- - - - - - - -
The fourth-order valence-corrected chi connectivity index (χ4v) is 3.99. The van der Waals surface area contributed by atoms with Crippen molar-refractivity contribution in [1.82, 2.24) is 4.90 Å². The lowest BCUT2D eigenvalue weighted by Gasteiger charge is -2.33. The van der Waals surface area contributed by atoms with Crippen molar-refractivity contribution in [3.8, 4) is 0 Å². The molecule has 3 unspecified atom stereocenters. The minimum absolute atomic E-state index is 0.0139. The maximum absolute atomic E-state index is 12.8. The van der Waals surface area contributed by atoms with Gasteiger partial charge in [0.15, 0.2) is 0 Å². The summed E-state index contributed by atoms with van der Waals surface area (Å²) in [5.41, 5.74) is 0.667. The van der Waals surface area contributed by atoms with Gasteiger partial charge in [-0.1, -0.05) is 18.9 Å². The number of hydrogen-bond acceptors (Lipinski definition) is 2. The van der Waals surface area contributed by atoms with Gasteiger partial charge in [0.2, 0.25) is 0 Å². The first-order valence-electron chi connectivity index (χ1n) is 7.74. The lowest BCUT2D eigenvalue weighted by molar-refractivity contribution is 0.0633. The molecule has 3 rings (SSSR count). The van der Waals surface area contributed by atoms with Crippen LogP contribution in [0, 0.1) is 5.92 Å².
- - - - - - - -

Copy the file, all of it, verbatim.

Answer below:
The fourth-order valence-corrected chi connectivity index (χ4v) is 3.99. The van der Waals surface area contributed by atoms with Crippen molar-refractivity contribution in [1.82, 2.24) is 4.90 Å². The lowest BCUT2D eigenvalue weighted by Gasteiger charge is -2.33. The van der Waals surface area contributed by atoms with Crippen molar-refractivity contribution in [3.8, 4) is 0 Å². The molecule has 3 unspecified atom stereocenters. The minimum absolute atomic E-state index is 0.0139. The maximum absolute atomic E-state index is 12.8. The van der Waals surface area contributed by atoms with Gasteiger partial charge in [0.15, 0.2) is 0 Å². The summed E-state index contributed by atoms with van der Waals surface area (Å²) in [5.41, 5.74) is 0.667. The van der Waals surface area contributed by atoms with Gasteiger partial charge in [-0.1, -0.05) is 18.9 Å². The number of hydrogen-bond acceptors (Lipinski definition) is 2. The van der Waals surface area contributed by atoms with Gasteiger partial charge in [0.2, 0.25) is 0 Å². The first-order valence-electron chi connectivity index (χ1n) is 7.74. The lowest BCUT2D eigenvalue weighted by molar-refractivity contribution is 0.0633. The molecule has 3 rings (SSSR count). The van der Waals surface area contributed by atoms with Crippen LogP contribution in [0, 0.1) is 5.92 Å².